Poster Presentation NZAPS and ANZSOPS Joint Scientific Meeting

What is the patient’s preference – continuous or interrupted sutures? (575)

Karissa Graham 1
  1. Gold Coast University Hospital, Labrador, QLD, Australia

Background:  Most surgeries require an incision in the skin, which is commonly closed to heal by primary intention. The choices for how the wound is closed are extensive and can affect patient outcomes. The use of a non-absorbable suture is commonly used in excision of skin lesion procedures. The use of a continuous suture saves time and suture material1,2 compared to interrupted sutures. Continuous sutures have also been shown to have a lower rate of superficial dehiscence than interrupted sutures3. The aim is to determine whether there is a patient preference for continuous or interrupted sutures.


Methods:  Forty participants who were having two or more simple skin excisions in the Head and Neck region were included in the study. Each participant would have one incision closed with a continuous non-absorbable suture and the other with an interrupted non-absorbable suture. The sutures were removed 7-13 days post-op and the participant was asked to rate their pain on removal of sutures. Participants were asked which suture method they preferred.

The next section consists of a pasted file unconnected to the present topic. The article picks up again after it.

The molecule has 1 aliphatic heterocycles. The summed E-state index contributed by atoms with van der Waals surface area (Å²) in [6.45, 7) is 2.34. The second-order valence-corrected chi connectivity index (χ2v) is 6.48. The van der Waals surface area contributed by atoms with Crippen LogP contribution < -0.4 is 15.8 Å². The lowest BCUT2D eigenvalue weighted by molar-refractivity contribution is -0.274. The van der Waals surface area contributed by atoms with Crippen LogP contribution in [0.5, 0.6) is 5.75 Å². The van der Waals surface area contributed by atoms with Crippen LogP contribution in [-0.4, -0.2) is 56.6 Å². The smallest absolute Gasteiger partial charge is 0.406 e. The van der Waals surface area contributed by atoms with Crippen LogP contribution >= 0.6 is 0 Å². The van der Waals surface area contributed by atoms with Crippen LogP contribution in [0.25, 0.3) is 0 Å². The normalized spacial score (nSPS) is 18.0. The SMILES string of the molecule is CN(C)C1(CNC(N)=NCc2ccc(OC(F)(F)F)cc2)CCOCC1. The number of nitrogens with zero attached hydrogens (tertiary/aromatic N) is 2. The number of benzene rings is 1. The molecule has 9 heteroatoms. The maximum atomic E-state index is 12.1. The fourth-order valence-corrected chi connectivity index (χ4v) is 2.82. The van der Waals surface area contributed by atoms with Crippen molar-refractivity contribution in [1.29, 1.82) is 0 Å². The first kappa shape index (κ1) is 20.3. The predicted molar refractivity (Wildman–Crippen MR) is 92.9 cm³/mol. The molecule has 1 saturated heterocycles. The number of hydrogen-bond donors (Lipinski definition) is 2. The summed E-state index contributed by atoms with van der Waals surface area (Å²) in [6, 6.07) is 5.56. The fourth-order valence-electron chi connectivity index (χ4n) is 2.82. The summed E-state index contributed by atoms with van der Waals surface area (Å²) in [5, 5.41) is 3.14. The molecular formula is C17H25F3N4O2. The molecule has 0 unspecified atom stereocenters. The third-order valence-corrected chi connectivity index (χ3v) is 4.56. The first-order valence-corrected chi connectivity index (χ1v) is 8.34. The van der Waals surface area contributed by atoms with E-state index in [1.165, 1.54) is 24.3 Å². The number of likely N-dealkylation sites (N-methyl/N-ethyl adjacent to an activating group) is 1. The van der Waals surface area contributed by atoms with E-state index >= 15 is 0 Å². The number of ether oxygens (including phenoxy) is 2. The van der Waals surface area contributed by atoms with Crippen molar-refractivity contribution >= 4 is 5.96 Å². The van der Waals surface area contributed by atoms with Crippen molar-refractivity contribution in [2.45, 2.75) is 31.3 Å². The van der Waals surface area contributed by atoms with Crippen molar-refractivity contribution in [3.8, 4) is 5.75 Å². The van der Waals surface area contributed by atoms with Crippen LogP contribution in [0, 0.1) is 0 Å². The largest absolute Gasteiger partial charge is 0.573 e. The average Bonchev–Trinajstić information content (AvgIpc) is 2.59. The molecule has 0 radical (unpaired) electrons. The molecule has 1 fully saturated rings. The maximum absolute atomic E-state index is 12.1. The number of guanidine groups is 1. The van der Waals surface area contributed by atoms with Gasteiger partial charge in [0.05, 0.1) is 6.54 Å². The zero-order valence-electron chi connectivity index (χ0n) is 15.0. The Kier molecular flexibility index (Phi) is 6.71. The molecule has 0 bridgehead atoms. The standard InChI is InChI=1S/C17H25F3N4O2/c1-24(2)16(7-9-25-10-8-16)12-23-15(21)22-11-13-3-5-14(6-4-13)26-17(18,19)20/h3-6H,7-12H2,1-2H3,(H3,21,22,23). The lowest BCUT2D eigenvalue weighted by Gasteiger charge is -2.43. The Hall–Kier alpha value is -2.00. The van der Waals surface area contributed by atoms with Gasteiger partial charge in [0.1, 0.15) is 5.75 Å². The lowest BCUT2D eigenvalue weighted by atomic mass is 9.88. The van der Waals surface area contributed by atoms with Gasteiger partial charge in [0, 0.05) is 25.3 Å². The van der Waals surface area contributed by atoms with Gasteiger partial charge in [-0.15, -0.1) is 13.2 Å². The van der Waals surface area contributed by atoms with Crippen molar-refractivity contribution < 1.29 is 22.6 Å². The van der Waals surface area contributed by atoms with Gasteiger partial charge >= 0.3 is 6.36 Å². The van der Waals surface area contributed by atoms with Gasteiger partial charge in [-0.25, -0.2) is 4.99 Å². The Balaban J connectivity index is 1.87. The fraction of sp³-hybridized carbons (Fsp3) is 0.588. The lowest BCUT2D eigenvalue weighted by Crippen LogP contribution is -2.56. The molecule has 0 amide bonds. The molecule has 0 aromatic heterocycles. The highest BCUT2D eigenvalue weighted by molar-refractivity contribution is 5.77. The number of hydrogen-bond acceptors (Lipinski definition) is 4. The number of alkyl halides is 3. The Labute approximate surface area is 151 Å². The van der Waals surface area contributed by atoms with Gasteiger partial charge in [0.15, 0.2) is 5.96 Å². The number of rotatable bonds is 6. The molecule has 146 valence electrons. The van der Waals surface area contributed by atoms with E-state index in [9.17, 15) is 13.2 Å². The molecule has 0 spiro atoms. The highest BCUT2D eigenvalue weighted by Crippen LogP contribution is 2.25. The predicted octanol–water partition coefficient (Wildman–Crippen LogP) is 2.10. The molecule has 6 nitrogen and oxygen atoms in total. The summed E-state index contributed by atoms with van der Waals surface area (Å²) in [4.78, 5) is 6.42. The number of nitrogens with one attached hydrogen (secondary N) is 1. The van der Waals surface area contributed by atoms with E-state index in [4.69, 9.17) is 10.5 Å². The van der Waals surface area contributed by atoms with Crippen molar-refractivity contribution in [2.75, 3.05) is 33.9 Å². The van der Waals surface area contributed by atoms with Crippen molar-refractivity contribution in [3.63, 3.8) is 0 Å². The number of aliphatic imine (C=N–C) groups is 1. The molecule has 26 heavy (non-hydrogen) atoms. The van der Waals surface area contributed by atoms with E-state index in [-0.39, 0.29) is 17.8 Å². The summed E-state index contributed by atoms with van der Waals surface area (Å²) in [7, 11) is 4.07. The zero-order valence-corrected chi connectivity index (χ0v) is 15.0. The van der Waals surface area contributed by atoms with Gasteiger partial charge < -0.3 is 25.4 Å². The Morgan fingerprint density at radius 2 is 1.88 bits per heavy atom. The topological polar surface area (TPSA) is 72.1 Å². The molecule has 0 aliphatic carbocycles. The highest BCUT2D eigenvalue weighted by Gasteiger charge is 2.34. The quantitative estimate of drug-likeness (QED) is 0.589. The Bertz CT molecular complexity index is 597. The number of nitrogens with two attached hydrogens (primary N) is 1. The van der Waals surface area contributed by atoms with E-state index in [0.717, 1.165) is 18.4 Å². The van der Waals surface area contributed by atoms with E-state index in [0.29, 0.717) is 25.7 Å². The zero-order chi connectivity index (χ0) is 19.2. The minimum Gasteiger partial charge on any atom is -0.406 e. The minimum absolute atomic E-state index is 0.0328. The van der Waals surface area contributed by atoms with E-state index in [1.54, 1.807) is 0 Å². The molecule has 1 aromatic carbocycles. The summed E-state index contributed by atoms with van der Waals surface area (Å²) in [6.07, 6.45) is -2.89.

Results:  There was a significant increase in the reported pain for removal of continuous sutures compared to interrupted sutures (p = 0.0003). Fifteen (38%) participants preferred interrupted sutures, while 25 (62%) reported no preference for either suture method. No participants preferred continuous sutures.


Discussion:  There is an increased amount of pain reported for removal of continuous sutures over interrupted sutures, however, the majority of patients show no preference in which suture method they prefer. This should be taken into consideration, along with other factors, when choosing a method of wound closure.



  1. Richards PC, Balch CM, Aldrete JS, Abdominal wound closure. A randomized prospective study of 571 patients comparing continuous vs. interrupted suture technique. Ann Surg. 1983; 197: 238-43.
  2. Desarda MP, No-mesh inguinal hernia repair with continuous absorbable sutures: A dream or reality? (A study of 229 patients). Saudi J 2008; 14: 122-7.
  3. Gurusamy KS, Toon CD, Allen VB, Davidson BR, Continuous versus interrupted skin sutures for non-obstetric surgery. Cochrane Database Syst 2014; 14.